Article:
‘Why women will save the planet’ released today features 25 articles and interviews from leading lights in the environmental and feminist movements including Dr Sarah Richardson of the University of Warwick’s History department.
The book is a rallying call to environmental campaigning groups and other environmentalists who have, on the whole, neglected women's empowerment in their work. The book aims to encourage the environmental movement and women's movement to join in fighting the twin evils of women's oppression and environmental degradation, because social justice and environmental sustainability are two sides of the same coin.
The book features a chapter by Dr Sarah Richardson, historian at the University of Warwick, entitled, ‘Mistresses of their own Destiny: a history of women’s empowerment in 19th Century British politics’.
Sarah is an academic on political, constitutional and gender history at the University of Warwick in the UK. She is the author of ‘The Political Worlds of Women: Gender and Politics in Nineteenth Century Britain’, a book which identified the over-looked role of middle-class women in political affairs in the nineteenth century.
Her piece for this book draws on her research to highlight the important role played by women in achieving environmental and social reform. She shows how women often find alternative ways to contribute to and influence society in a male-dominated world.
Dr Sarah Richardson, historian at the University of Warwick said,
“This book is a fantastic way for me to highlight inequalities of the past between men and women that are still around today. Women are still disadvantaged in many societies both politically and civilly. Using examples past and present I demonstrate that there are many opportunities for women to take direct action and make a difference, especially in relation to issues that affect them personally. Using these techniques I hope more women take the opportunity to mobilise people using these alternate forms of political participation. It’s important for everyone to remember that you do not necessarily have to become an MP to make a difference.”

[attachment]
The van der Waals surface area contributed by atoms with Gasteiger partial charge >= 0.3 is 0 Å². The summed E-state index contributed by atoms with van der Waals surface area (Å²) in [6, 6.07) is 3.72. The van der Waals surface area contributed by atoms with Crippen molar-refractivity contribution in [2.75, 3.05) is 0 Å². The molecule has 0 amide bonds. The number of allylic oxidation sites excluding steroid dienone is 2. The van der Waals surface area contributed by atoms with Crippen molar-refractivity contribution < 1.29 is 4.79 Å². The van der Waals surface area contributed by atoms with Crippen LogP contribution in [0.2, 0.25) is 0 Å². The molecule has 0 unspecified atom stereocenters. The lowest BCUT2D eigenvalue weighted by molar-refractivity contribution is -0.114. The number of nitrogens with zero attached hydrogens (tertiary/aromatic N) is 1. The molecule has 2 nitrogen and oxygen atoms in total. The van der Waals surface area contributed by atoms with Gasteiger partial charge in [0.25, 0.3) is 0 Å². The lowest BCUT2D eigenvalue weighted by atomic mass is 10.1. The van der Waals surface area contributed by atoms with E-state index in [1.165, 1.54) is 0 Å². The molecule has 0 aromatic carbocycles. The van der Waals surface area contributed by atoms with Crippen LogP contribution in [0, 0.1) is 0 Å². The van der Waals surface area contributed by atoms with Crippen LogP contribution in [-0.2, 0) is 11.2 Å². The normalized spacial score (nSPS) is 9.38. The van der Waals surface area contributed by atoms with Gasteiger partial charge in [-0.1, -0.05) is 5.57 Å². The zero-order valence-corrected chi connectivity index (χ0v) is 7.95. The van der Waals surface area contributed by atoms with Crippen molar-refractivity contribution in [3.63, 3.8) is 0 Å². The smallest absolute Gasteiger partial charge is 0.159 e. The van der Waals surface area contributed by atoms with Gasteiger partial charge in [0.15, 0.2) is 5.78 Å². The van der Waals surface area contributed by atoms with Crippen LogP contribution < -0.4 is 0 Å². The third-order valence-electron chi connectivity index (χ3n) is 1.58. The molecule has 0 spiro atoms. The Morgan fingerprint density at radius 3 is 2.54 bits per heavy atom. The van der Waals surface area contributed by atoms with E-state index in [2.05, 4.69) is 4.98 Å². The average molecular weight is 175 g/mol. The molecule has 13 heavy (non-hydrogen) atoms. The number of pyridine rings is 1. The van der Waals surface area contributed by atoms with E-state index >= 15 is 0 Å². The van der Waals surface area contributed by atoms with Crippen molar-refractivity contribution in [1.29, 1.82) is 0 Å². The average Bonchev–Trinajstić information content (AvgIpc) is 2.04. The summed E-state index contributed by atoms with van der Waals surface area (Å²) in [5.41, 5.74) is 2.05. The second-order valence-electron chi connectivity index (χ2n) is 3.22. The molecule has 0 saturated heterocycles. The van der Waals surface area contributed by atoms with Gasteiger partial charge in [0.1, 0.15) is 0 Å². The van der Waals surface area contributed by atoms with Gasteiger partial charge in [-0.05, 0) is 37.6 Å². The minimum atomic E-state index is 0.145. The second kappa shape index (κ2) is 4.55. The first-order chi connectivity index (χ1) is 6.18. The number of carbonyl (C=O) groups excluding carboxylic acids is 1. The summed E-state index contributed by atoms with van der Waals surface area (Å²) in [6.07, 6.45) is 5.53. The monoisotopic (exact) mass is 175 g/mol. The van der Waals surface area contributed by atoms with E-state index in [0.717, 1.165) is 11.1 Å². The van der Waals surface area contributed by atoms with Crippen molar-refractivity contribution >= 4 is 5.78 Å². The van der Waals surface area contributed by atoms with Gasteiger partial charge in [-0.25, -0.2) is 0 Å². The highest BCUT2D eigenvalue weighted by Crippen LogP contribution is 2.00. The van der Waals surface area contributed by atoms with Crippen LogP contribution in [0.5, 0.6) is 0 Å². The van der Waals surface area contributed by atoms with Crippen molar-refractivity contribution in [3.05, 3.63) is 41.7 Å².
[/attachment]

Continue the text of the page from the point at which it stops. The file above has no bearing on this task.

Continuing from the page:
You can purchase the book online here:
Notes to editors:
Dr Sarah Richardson is available for further comment and interview
Dr Sarah Richardson
(1) About the book
Women's empowerment is critical to environmental sustainability, isn't it? When Friends of the Earth asked this question on Facebook half of respondents said yes and half said no, with women as likely to say no as men.
This collection of articles and interviews, from some of the leading lights of the environmental and feminist movements, demonstrates that achieving gender equality is vital if we are to protect the environment upon which we all depend. It is a rallying call to environmental campaigning groups and other environmentalists who have, on the whole, neglected women's empowerment in their work.
We hope that the book will encourage the environmental movement and women's movement to join in fighting the twin evils of women's oppression and environmental degradation, because social justice and environmental sustainability are two sides of the same coin.